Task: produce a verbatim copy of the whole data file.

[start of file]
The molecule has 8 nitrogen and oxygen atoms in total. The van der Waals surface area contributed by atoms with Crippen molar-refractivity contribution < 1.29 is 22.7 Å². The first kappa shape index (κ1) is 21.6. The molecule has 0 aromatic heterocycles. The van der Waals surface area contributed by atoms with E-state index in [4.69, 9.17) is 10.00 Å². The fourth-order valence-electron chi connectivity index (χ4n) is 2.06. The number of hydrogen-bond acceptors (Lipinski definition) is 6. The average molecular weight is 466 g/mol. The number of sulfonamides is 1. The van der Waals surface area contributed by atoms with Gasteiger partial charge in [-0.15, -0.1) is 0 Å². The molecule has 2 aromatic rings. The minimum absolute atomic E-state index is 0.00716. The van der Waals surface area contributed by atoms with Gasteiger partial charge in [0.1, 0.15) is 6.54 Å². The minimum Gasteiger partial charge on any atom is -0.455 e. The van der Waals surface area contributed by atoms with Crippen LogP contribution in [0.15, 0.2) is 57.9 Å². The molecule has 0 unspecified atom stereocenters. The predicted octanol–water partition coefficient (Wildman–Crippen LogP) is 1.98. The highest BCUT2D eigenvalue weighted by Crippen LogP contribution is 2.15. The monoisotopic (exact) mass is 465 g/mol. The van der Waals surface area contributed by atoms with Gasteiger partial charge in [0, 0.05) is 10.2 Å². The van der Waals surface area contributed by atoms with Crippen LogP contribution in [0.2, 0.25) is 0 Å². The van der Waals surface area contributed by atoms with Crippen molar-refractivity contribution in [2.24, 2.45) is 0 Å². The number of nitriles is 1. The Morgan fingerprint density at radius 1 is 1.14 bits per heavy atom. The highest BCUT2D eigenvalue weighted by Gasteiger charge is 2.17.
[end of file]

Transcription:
The molecule has 8 nitrogen and oxygen atoms in total. The van der Waals surface area contributed by atoms with Crippen molar-refractivity contribution < 1.29 is 22.7 Å². The first kappa shape index (κ1) is 21.6. The molecule has 0 aromatic heterocycles. The van der Waals surface area contributed by atoms with E-state index in [4.69, 9.17) is 10.00 Å². The fourth-order valence-electron chi connectivity index (χ4n) is 2.06. The number of hydrogen-bond acceptors (Lipinski definition) is 6. The average molecular weight is 466 g/mol. The number of sulfonamides is 1. The van der Waals surface area contributed by atoms with Gasteiger partial charge in [-0.15, -0.1) is 0 Å². The molecule has 2 aromatic rings. The minimum absolute atomic E-state index is 0.00716. The van der Waals surface area contributed by atoms with Gasteiger partial charge in [0.1, 0.15) is 6.54 Å². The minimum Gasteiger partial charge on any atom is -0.455 e. The van der Waals surface area contributed by atoms with Crippen LogP contribution in [0.15, 0.2) is 57.9 Å². The molecule has 0 unspecified atom stereocenters. The predicted octanol–water partition coefficient (Wildman–Crippen LogP) is 1.98. The highest BCUT2D eigenvalue weighted by Crippen LogP contribution is 2.15. The monoisotopic (exact) mass is 465 g/mol. The van der Waals surface area contributed by atoms with Gasteiger partial charge in [0, 0.05) is 10.2 Å². The van der Waals surface area contributed by atoms with Crippen LogP contribution in [0.2, 0.25) is 0 Å². The van der Waals surface area contributed by atoms with Crippen molar-refractivity contribution in [2.24, 2.45) is 0 Å². The number of nitriles is 1. The Morgan fingerprint density at radius 1 is 1.14 bits per heavy atom. The highest BCUT2D eigenvalue weighted by Gasteiger charge is 2.17.